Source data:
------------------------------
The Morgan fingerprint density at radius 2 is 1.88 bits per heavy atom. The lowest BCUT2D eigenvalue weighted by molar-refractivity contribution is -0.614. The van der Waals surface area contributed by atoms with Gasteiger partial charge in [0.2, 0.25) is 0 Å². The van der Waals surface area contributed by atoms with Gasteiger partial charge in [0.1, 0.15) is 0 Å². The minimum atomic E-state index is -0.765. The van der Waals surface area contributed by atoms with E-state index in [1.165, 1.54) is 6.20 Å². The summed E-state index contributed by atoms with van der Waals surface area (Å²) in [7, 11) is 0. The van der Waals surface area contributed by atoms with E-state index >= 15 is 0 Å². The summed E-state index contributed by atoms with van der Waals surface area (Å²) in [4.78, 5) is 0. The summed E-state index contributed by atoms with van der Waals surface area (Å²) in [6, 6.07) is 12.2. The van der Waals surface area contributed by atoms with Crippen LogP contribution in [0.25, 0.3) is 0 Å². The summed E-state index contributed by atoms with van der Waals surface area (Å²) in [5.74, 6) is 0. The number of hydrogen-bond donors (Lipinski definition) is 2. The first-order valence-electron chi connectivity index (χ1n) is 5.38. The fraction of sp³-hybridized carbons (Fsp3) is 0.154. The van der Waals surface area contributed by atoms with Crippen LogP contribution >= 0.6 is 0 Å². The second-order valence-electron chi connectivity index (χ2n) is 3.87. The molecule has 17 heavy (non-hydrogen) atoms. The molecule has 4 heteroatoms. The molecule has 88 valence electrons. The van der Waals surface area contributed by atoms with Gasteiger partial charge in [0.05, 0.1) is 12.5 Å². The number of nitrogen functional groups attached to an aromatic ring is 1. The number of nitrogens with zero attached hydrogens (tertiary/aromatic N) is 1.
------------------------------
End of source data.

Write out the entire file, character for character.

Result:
The Morgan fingerprint density at radius 2 is 1.88 bits per heavy atom. The lowest BCUT2D eigenvalue weighted by molar-refractivity contribution is -0.614. The van der Waals surface area contributed by atoms with Gasteiger partial charge in [0.2, 0.25) is 0 Å². The van der Waals surface area contributed by atoms with Gasteiger partial charge in [0.1, 0.15) is 0 Å². The minimum atomic E-state index is -0.765. The van der Waals surface area contributed by atoms with E-state index in [1.165, 1.54) is 6.20 Å². The summed E-state index contributed by atoms with van der Waals surface area (Å²) in [7, 11) is 0. The van der Waals surface area contributed by atoms with E-state index >= 15 is 0 Å². The summed E-state index contributed by atoms with van der Waals surface area (Å²) in [4.78, 5) is 0. The summed E-state index contributed by atoms with van der Waals surface area (Å²) in [6, 6.07) is 12.2. The van der Waals surface area contributed by atoms with Crippen LogP contribution in [0.25, 0.3) is 0 Å². The summed E-state index contributed by atoms with van der Waals surface area (Å²) in [5.74, 6) is 0. The number of hydrogen-bond donors (Lipinski definition) is 2. The first-order valence-electron chi connectivity index (χ1n) is 5.38. The fraction of sp³-hybridized carbons (Fsp3) is 0.154. The van der Waals surface area contributed by atoms with Crippen LogP contribution >= 0.6 is 0 Å². The second-order valence-electron chi connectivity index (χ2n) is 3.87. The molecule has 17 heavy (non-hydrogen) atoms. The molecule has 4 heteroatoms. The molecule has 88 valence electrons. The van der Waals surface area contributed by atoms with Gasteiger partial charge in [0.05, 0.1) is 12.5 Å². The number of nitrogen functional groups attached to an aromatic ring is 1. The number of nitrogens with zero attached hydrogens (tertiary/aromatic N) is 1.